Our Fellowship Makes a World of Difference in Montana

Dr. Julie Campbell brings much-needed expertise to an under-served part of the country.

By Anthony Williams | May 24, 2024

Dr. Julie Campbell Due to a shrinking rheumatology workforce and growing need for care, it is estimated that the demand for rheumatologists will outstrip supply in the United States by more than 100% by 2030, according to The Journal of Rheumatology. “Efforts to increase the supply of rheumatology clinicians will continue to be critical,” the article concludes.

The Arthritis Foundation is committed to helping close the gap by funding fellowships for a new generation of rheumatologists. And our fellowship program is making great headway. One such fellowship bearing fruit comes with the introduction of Montana native Julie Campbell, MD, as the first full-time pediatric rheumatologist in her home state in recent years. She loved growing up there and always wanted to return someday.

Dr. Campbell earned her medical degree from the University of Washington School of Medicine and completed her pediatric residency at Seattle Children’s Hospital (SCH). In 2020, with funding made available through the Arthritis Foundation, she started her three-year pediatric rheumatology fellowship program at SCH. After finishing, she launched her practice in 2023 at the Logan Health Specialty Clinic in Missoula, Montana, treating young patients with juvenile idiopathic arthritis (JIA), lupus, dermatomyositis and other childhood rheumatic conditions.

“As I navigated choosing my specialty, there were moments when I wasn’t sure it was going to come to fruition,” she admits. “I love rheumatology, but I got a little bit down, not knowing how I was going to be able to do this in Montana as a solo provider. A couple of mentors in my fellowship who were working by themselves in Idaho and North Dakota said, ‘You can do this!’” They were right.


Dr. Campell’s Homecoming

dr julie campbellDr. Campbell — who was involved in the Arthritis Foundation’s juvenile arthritis (JA) camp program, Jingle Bell Run and other fundraising events in the Seattle area during her studies — says the transition since she started practicing in Montana has gone very well, and she hopes to help bring such events and opportunities to her area in the future.

“I feel like I’m back in my community,” she says. The first several months after returning to Montana, Dr. Campbell began getting to know every new patient. “Some are new to rheumatology entirely. I’m trying to get a sense of what part I’m going to play in their journey ahead and hopefully be able to provide continuity in their care.”

Receiving an initial diagnosis is hard for families, she says. “Learning that it’s a chronic disease that may not go away is a big surprise for many. Coming out of left field, it can be a big adjustment realizing that you may have to live with it and adapt to it. Certainly, it’s doable, but it’s not something any parent wants for their child. The kids, however, they just kind of roll with it, like everything is new to them in some ways.”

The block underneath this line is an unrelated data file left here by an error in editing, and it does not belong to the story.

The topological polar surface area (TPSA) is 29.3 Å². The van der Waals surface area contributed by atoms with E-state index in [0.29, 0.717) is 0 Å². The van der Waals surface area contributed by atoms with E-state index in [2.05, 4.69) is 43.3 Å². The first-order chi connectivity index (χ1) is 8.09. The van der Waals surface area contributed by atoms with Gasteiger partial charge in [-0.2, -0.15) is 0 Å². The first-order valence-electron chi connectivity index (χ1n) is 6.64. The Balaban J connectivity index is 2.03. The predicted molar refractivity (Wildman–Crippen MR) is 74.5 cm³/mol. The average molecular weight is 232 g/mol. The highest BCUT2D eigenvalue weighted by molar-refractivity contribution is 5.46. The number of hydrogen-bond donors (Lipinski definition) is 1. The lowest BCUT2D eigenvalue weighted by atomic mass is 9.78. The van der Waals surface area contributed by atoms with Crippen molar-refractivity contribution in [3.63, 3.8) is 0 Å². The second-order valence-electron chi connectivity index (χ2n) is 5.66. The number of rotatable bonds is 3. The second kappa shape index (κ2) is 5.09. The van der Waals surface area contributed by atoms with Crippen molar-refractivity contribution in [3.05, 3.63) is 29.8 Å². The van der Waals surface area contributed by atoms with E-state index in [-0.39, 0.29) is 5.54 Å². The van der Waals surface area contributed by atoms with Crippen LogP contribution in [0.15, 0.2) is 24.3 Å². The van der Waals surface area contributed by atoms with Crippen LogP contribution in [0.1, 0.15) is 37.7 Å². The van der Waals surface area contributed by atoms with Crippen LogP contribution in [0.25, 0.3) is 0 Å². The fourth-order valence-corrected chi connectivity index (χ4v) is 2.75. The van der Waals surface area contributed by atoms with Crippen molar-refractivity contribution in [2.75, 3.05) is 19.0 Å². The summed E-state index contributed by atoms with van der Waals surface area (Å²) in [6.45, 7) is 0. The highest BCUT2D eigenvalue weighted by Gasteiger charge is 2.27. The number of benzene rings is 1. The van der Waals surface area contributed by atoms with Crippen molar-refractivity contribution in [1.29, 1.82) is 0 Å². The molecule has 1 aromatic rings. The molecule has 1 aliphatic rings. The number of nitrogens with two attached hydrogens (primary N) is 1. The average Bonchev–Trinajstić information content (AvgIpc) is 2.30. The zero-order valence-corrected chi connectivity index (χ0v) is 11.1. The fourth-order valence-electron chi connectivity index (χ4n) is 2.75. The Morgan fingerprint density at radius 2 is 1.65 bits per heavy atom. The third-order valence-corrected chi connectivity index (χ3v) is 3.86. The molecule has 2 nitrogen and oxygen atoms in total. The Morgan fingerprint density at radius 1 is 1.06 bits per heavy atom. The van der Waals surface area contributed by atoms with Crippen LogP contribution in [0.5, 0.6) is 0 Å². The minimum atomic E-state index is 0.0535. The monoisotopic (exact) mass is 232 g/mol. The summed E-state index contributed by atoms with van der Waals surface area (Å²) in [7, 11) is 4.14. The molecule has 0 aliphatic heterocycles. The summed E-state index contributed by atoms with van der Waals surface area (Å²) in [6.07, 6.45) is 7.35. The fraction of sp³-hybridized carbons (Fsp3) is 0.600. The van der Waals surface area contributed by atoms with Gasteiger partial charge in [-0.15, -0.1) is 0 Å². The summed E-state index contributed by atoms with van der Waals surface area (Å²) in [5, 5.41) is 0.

It’s as much about the parents as it is about her patients, she acknowledges. “With juvenile arthritis, there’s a unique family dynamic taking shape. It’s cool to see families, including parents and siblings, learn how to create a ‘new normal.’”

Besides her practice in Missoula, Dr. Campbell regularly travels to different parts of Montana to treat young patients, including those who come from northern Idaho. She visits these outreach clinics every one to two months. That often means driving three hours each way to spend two days seeing patients. In addition to in-person visits, she also does telemedicine appointments.

Telemedicine has come a long way in the past few years thanks to COVID. “We’ve learned how to work from afar and let people be in their own space,” she points out. “We can get a sense of what their home life is like. Kids feel more comfortable at home, where they can run around and release some energy. There are many pet cameos to see, too, which is great: dogs, cats, reptiles, horses, whatever it is.”


Meeting Families “Where They’re At”

“Patients and their parents are happy I’m here, for sure,” Dr. Campbell says. “I want to be present, to meet families where they’re at. But it can be challenging in terms of my time and how to best spend it.”

In her spare time, Dr. Campbell likes to take her dog on hikes and enjoys camping and backpacking. “I love the snow,” she adds, “and can easily do cross-country and downhill skiing nearby. I also love to cook and make ice cream of all flavors.”

Dr. Campbell says her life back home in Montana is incredible, and that the lives of her patients are improving with better access to care. “I’m getting to know all my patients,” she says, and they no longer must travel as far for rheumatology care.

And there’s this: “Now, to look out my windows at the mountains, and being able to see patients who go to the same elementary and high schools as I did, it’s just, ‘Wow.’ Not many people get the chance to do that and make an impact on future generations. I feel so lucky. This is my dream job.”

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